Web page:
The last nun? Sister Leticia's retirement at St. Joseph Hospital could end nearly 120-year streak

  • Sister Letitia Lapid is retiring from her ministry as a spiritual care chaplain at Amita Health St. Joseph Hospital in Elgin after 24 years. Franciscan Sisters of the Sacred Heart founded the hospital in 1902 and have had a nun working there ever since.

    Sister Letitia Lapid is retiring from her ministry as a spiritual care chaplain at Amita Health St. Joseph Hospital in Elgin after 24 years. Franciscan Sisters of the Sacred Heart founded the hospital in 1902 and have had a nun working there ever since. Rick West | Staff Photographer

  • Sister Letitia Lapid walks the halls of Amita Health Saint Joseph Hospital in Elgin. She's retiring after 24 years as a spiritual care chaplain.

    Sister Letitia Lapid walks the halls of Amita Health Saint Joseph Hospital in Elgin. She's retiring after 24 years as a spiritual care chaplain. Rick West | Staff Photographer

 
 
Updated 10/21/2021 11:33 AM

Nuns have been a presence at the many iterations of St. Joseph Hospital in Elgin since it was founded in 1902 by the Franciscan Sisters of the Sacred Heart.

When Sister Leticia Lapid walks out the door for the last time to retire after 24 years as a spiritual care chaplain, that streak may end. She's the only nun serving at what is now Amita Health St. Joseph Hospital.

 

Her replacement hasn't been chosen yet, but it's not likely to be another nun, she said.

"I'm not 100% it won't be," Lapid said. "They would be lucky if it was a nun."

Lapid grew up in the Philippines. As the oldest child, she had to work to help support her family. She worked the family farm with her father and at the Dole pineapple plantation in her hometown of South Cotabato, but she knew it wasn't for her.

"It planted in my mind that I'm not going to stay in the field," she said. "I said, 'No way, I have to do something else.' I had a dream to see the world."

She finished school and worked as a midwife and then a nurse in the Philippines before moving to Germany, where she worked as a certified nursing assistant in a hospital for 15 years.

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"When I was in Germany, I was able to travel anywhere I want," she said. She traveled Europe and beyond, but she said she was still looking for the right "community."

She moved to the U.S. in 1987 and joined the sisterhood.

The Franciscan Sisters of the Sacred Heart is a Roman Catholic religious congregation of women based in Frankfort that is part of the Joliet Catholic Diocese. The Sisters serve in health care, education, religious education, parish and diocesan ministries, and ministry to the poor. "I love the Franciscan way," she said.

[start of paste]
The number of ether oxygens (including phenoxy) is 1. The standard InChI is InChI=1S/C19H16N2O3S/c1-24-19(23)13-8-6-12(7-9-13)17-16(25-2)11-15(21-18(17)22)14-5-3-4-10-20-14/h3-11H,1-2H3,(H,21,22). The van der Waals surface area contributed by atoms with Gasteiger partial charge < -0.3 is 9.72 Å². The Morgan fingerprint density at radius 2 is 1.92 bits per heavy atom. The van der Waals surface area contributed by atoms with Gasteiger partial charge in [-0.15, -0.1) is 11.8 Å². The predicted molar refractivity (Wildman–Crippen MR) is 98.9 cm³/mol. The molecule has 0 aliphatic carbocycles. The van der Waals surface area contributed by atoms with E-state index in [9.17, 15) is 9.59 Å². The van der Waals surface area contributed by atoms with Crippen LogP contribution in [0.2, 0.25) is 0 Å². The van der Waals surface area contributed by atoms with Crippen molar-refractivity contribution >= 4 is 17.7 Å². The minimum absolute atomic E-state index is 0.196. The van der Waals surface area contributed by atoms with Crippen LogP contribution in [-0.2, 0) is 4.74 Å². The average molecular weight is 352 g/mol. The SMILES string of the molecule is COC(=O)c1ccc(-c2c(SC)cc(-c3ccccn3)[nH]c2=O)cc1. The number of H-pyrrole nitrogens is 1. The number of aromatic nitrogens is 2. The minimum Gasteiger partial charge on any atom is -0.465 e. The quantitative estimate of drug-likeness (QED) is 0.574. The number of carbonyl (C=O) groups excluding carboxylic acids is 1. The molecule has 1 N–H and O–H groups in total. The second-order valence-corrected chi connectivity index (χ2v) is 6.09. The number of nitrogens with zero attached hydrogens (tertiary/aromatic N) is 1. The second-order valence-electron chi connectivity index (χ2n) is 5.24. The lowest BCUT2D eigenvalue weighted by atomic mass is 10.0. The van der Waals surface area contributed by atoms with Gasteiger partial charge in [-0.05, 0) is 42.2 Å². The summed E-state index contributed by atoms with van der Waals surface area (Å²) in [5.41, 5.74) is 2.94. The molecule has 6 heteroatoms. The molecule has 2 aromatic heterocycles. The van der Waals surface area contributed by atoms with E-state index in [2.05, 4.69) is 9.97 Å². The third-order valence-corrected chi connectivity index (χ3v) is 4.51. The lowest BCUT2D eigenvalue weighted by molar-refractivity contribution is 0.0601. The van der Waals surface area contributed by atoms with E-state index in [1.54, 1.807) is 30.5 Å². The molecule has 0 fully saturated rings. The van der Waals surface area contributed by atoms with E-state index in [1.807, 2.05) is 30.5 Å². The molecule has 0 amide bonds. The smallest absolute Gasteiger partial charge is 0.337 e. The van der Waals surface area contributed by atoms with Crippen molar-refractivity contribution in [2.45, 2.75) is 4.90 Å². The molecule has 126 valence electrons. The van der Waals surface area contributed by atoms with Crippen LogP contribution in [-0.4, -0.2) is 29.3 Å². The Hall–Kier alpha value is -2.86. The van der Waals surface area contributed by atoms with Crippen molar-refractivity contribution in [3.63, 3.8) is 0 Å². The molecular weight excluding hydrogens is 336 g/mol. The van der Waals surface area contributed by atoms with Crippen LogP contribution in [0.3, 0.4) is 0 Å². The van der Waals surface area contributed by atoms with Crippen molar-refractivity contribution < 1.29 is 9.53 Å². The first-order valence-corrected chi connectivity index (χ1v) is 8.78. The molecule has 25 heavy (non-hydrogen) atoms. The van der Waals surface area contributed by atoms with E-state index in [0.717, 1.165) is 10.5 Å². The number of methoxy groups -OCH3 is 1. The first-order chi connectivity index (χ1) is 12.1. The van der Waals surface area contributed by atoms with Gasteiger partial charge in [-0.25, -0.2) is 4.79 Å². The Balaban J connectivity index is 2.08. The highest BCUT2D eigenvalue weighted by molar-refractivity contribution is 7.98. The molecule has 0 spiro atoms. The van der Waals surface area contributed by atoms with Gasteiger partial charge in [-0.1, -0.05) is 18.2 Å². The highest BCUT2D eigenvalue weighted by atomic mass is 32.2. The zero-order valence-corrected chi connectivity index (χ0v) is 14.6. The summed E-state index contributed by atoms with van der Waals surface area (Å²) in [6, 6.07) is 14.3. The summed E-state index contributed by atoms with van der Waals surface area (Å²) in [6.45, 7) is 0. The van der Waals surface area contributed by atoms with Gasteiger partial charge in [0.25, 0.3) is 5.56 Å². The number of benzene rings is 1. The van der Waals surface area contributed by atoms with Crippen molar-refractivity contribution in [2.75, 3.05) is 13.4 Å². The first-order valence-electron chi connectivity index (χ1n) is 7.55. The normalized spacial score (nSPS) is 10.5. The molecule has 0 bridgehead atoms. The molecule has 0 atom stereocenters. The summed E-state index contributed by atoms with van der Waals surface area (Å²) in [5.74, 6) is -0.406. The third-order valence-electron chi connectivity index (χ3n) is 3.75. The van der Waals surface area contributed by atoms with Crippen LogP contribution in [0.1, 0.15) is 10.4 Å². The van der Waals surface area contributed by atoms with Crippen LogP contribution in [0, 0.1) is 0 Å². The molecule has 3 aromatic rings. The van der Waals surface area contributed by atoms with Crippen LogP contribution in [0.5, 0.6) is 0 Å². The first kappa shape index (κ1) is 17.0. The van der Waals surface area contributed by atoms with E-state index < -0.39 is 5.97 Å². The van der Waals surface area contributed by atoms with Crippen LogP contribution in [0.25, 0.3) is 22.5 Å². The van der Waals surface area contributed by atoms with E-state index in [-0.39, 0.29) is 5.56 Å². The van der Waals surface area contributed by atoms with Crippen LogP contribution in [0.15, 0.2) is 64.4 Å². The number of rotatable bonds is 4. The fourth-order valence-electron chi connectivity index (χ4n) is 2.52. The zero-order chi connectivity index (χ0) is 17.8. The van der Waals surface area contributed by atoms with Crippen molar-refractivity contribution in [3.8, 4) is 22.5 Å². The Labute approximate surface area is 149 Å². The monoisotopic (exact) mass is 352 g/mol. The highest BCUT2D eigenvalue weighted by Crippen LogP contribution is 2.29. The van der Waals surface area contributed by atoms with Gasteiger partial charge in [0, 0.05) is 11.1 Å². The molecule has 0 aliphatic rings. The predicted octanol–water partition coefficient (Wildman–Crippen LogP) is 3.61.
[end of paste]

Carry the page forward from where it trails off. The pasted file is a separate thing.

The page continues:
"This has been my calling ever since I was in high school, but it just didn't materialize right away."

She started at St. Joseph's in 1988 as a CNA on the telemetry unit. Her ministry work took her away for a few years before she returned to Elgin in 1997 as one of several spiritual care chaplains at the hospital.

Lapid said she's worked in every department of the hospital as a chaplain, caring for people from birth to death.

"I love working with the people and the patients," she said. "You get to know the families of the patients, and they became my family."

                                                                                                                                                                                                                       
 

Angela Allanson, an executive assistant in the administration who has worked with Lapid since she came back as a chaplain, said she will be missed.

"Everyone knows Sister in the Elgin community," she said. "She's so kind and has a good sense of humor. We're definitely going to miss her when she eventually really retires, even though we don't know when that's going to be exactly."

Her last day was technically last month, but Lapid will stay until they hire her replacement and she helps get them oriented. After that, she's moving to her community's motherhouse in Frankfort and plans to continue volunteering.

"For nuns, there's no such word as retire," she said.

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